We have traveled to Mars, made working artificial hearts, explored the deepest depths of the Mariana Trench, and sequenced the human genome, and yet, we haven’t been able to make artificial blood. So why haven’t we done this yet? What is stopping us? The answer to these questions lies in our blood (literally). In this article, let’s talk about what artificial blood is, why we haven’t been able to make it, and some of our current ideas.
First up, let’s get an idea of what blood actually is. Blood is a special type of connective
tissue that is composed of white blood cells (WBCs), red blood cells (RBCs), platelets, and plasma. It has a variety of functions in the body, which include the transportation of oxygen and nutrients, blood clotting, immune defense, waste removal, and so on. Without our blood, we would just be a lump of lifeless, functionless organs.
But as amazing and life-giving as blood is, it’s not a perfect product. First, there’s the issue of shelf life: Red blood cells, or blood in general, can usually only be stored for up to 42 days, if refrigerated, after which they should no longer be transfused to patients due to decreased efficacy. Then there’s the issue of needing the right blood type when transfusing blood to a patient, as giving the wrong type can be potentially life-threatening. However, the right blood type may or may not be readily available. And, of course, the biggest issue is blood supply — that is, whether any blood is even available at all. The COVID-19 pandemic came around and just added insult to injury, worsening these blood shortages terribly. Now, roughly one in seven hospital patients need blood, which equates to about 30,000 red cell units needed in only the U.S. each day. Imagine how much blood we would need for the whole world. It’s a tall order to fill, and finding enough volunteer donors to meet that need has been and continues to be a real challenge.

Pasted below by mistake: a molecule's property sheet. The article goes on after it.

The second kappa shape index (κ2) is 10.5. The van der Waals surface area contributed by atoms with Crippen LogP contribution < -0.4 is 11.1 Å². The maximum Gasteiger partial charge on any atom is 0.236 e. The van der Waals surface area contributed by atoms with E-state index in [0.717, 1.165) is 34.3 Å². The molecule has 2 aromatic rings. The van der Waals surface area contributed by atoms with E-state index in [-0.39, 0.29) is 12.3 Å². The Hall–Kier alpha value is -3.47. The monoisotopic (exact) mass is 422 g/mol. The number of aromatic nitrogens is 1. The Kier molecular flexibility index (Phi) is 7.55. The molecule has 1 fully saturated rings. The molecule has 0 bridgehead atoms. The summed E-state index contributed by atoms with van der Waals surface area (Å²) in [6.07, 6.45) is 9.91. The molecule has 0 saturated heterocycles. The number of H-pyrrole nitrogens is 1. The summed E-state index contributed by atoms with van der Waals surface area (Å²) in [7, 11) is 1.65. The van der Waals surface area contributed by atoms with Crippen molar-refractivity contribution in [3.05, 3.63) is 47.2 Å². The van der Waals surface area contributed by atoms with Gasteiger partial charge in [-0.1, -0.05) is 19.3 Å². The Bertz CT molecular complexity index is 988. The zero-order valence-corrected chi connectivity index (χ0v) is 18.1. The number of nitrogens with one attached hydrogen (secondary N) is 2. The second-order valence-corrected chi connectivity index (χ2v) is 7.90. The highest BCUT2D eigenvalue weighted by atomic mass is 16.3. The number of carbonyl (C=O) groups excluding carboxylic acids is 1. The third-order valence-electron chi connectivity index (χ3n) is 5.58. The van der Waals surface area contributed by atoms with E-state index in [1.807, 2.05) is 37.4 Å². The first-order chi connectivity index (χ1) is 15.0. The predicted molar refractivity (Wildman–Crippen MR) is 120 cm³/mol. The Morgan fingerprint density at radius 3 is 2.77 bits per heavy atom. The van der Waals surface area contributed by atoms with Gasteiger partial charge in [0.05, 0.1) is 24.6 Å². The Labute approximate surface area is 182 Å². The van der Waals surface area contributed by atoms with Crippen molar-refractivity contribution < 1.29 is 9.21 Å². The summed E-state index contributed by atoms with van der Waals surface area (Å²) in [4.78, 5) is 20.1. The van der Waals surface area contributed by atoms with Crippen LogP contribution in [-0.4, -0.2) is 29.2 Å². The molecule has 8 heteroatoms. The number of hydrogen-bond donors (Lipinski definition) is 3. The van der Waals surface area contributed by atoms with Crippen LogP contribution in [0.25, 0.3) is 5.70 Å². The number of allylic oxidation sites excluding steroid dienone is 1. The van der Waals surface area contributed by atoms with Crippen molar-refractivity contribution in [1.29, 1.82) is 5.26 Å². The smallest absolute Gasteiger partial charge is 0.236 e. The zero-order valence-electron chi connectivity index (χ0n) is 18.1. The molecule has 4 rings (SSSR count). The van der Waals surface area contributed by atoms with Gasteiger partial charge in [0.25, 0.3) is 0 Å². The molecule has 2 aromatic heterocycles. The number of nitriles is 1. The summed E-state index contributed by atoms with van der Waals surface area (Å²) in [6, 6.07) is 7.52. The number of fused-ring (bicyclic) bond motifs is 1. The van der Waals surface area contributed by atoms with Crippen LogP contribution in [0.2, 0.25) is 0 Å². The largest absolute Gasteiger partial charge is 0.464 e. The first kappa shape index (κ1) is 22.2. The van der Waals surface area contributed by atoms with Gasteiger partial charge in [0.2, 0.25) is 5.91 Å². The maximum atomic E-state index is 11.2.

We need a solution to this problem. And that’s where artificial blood comes in. Artificial blood is a product made in the lab whose goal is to act as a substitute for red blood cells. So we need artificial blood or even a blood substitute. So why haven’t we made one yet? The real reason is that blood is made of many complex parts that serve specific functions. It's tough to reproduce and match each to do their functions properly. For example, let’s say we’ve made a substitute just for the transporting oxygen function of blood. Then what about all the other functions of blood?
Along with this comes the blood type problem. Even if this new substance works, it may cause immune reactions in people with certain blood types. Not only this, but patients have diverse medical conditions, and designing an artificial blood product that caters to various health situations can be difficult. Along with this comes the problem of shelf life. Even if we develop a blood substitute, it needs to be stored for extended periods without deterioration so that we can use it when needed. There are many more challenges; this article would never end if I listed all the problems. So what are the solutions to this problem? Well, scientists have been trying to mimic blood so that we can have an alternative. We have been doing this since 1616 when someone named William Harvey started to shed light on this matter.
The ideal artificial blood product should have the following characteristics. First, it must be safe to use and compatible with the human body. This means that different blood types should not matter when artificial blood is used. This is because it shouldn’t take time just to match the blood types at certain times when blood is quickly needed. This also means that artificial blood can be processed to remove all disease-causing agents such as viruses and microorganisms. Second, it must be able to transport ample amounts of oxygen throughout the body and release it where it is needed. Third, it must be shelf-stable. Unlike donated blood, artificial blood might be stored for over a year or more. This is in contrast to natural blood which can only be stored for one month before it breaks down. Two significantly different products are currently under development as blood substitutes. They differ primarily in the way that they carry oxygen. The next two paragraphs will go into depth about those substances.